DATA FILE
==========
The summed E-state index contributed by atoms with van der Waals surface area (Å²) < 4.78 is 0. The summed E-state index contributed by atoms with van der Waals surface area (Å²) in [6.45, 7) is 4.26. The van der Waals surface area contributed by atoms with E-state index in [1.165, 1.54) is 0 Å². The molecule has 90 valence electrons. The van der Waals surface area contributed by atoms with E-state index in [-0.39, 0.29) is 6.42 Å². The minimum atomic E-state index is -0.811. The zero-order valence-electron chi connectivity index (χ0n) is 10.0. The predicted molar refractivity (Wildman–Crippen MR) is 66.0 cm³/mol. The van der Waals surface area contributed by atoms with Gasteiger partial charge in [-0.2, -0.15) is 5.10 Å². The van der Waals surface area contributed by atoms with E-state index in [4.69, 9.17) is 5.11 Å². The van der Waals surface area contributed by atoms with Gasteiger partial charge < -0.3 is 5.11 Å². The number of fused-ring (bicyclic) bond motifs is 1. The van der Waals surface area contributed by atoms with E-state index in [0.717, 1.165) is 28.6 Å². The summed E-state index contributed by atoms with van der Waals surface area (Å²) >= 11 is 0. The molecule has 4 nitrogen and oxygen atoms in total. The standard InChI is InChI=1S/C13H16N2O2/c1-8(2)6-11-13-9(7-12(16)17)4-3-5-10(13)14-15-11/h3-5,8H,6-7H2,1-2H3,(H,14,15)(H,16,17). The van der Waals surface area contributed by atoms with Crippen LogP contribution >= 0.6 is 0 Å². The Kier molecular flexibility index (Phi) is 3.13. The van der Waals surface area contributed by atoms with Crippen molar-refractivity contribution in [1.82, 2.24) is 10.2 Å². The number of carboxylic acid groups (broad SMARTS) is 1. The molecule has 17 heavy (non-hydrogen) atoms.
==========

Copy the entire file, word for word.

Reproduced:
The summed E-state index contributed by atoms with van der Waals surface area (Å²) < 4.78 is 0. The summed E-state index contributed by atoms with van der Waals surface area (Å²) in [6.45, 7) is 4.26. The van der Waals surface area contributed by atoms with E-state index in [1.165, 1.54) is 0 Å². The molecule has 90 valence electrons. The van der Waals surface area contributed by atoms with E-state index in [-0.39, 0.29) is 6.42 Å². The minimum atomic E-state index is -0.811. The zero-order valence-electron chi connectivity index (χ0n) is 10.0. The predicted molar refractivity (Wildman–Crippen MR) is 66.0 cm³/mol. The van der Waals surface area contributed by atoms with Gasteiger partial charge in [-0.2, -0.15) is 5.10 Å². The van der Waals surface area contributed by atoms with E-state index in [4.69, 9.17) is 5.11 Å². The van der Waals surface area contributed by atoms with Gasteiger partial charge < -0.3 is 5.11 Å². The number of fused-ring (bicyclic) bond motifs is 1. The van der Waals surface area contributed by atoms with E-state index in [0.717, 1.165) is 28.6 Å². The summed E-state index contributed by atoms with van der Waals surface area (Å²) >= 11 is 0. The molecule has 4 nitrogen and oxygen atoms in total. The standard InChI is InChI=1S/C13H16N2O2/c1-8(2)6-11-13-9(7-12(16)17)4-3-5-10(13)14-15-11/h3-5,8H,6-7H2,1-2H3,(H,14,15)(H,16,17). The van der Waals surface area contributed by atoms with Crippen LogP contribution >= 0.6 is 0 Å². The Kier molecular flexibility index (Phi) is 3.13. The van der Waals surface area contributed by atoms with Crippen molar-refractivity contribution in [1.82, 2.24) is 10.2 Å². The number of carboxylic acid groups (broad SMARTS) is 1. The molecule has 17 heavy (non-hydrogen) atoms.